Martin Bucer : his influence on the English Reformation and Anglicanism
Winston, Robert George
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Martin Bucer has until very recent times been the neglected Reformer of the sixteenth century Reformation. During the period from the 1520s to the 1550s, the name of Bucer was synonymous with that of Martin Luther and Ulrich Zwingli as one of the leading Reformers of the age. After gaining release from his monastic vows, Bucer followed his parents and based himself in the imperial city of Strasbourg, where he 'began to exert an influence both at home and elsewhere. This influence and the prominent position it thus gave to him was ultimately to prove personally costly, for it took him out of Strasbourg and into exile in England, where for nearly two years he was to have a major contributory role to play on both the English Reformation and the development of Anglicanism. This thesis intends to contribute to Church history and the history of dogma by assessing this impact. Having introduced the subject in chapter one, this will be achieved in three primary ways. First of all, in chapter two of the thesis I will briefly set out the backdrop to the Reformation period by considering the great movements for change that were being encountered in society and the Roman Catholic Church of that time. This was an era of transition, whereas the medieval period that immediately preceded it was one of little or no change. A continent that was unrecognisable in terms of political boundaries and economic structures was about to be reborn into the Europe that we recognise today. It was this period of rebirth that provided the environment into which the Reformation was born. Having thus set the background, chapter three will concentrate on a biographical resume of the salient features of Bucer's life. This is absolutely necessary for any attempt to rehabilitate knowledge of the Reformer amongst twenty-first century Christians. The man, his circumstances, the principles that motivated him in responding and reacting to the tumultuous events around him, the manner in which he acquired his skills as a diplomat and Reformer must all become known to us if we are to understand anything of the great Reformer that he became. In chapter four, the thesis focuses on Bucer's period of exile in England, setting out the arguments to be used in assessing the importance of his work there. First of all, I refer to the earlier influences that he exerted through the works emanating from Strasbourg that impacted the English Bible, particularly the book of Psalms. Then the chapter continues to trace the influence he exerted upon the liturgy, the ecclesiology, and even his sociological impact, based on Christian principles that he argued would ultimately lead to all men living "well and happily" in a Christian Commonwealth. Bucer established this aim as his contribution to the Reformation in England, that is, the thorough Christianisation of the realm. Many of these influences are little known and, thus, largely disregarded today. Nevertheless, Bucer had a major impact on the English Reformation and Anglicanism by means of these intluences in the literary, liturgical and ecclesiological areas. In chapter five, the thesis draws together all these strands of influence and argues that they have impacted the development of the English Reformation and have been formative not only of Anglicanism, but also -perhaps surprisingly - of the Puritan movement. The now vexed question of the oppositionist view between Anglicanism and Puritanism is addressed as an aid to assessing Bucer's influence. The question concerning the extent to which Anglicanism reflected his 'middle way' theology is addressed, as is his influence on the emergent Puritan movement with some of its early emphases. Chapter six details the concluding remarks of the thesis with special reference to further fields of study that may well disclose an even wider influence for Bucer on the English Reformation and its aftermath.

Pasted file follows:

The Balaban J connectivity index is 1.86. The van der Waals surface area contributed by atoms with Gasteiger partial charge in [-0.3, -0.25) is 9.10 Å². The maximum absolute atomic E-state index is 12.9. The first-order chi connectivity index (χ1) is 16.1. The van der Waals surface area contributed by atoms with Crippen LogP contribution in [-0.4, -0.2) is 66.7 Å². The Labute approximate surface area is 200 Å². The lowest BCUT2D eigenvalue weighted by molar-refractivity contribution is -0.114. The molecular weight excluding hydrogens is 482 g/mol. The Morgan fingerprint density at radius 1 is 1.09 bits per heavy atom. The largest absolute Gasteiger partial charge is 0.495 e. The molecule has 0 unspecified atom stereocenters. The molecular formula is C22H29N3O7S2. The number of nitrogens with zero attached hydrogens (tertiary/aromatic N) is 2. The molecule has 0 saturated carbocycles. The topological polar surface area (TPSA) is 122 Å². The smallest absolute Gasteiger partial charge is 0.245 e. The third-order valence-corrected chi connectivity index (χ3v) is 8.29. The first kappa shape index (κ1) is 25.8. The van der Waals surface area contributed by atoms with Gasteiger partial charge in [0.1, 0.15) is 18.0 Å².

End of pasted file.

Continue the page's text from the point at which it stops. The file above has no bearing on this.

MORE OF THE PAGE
- ETD@PUK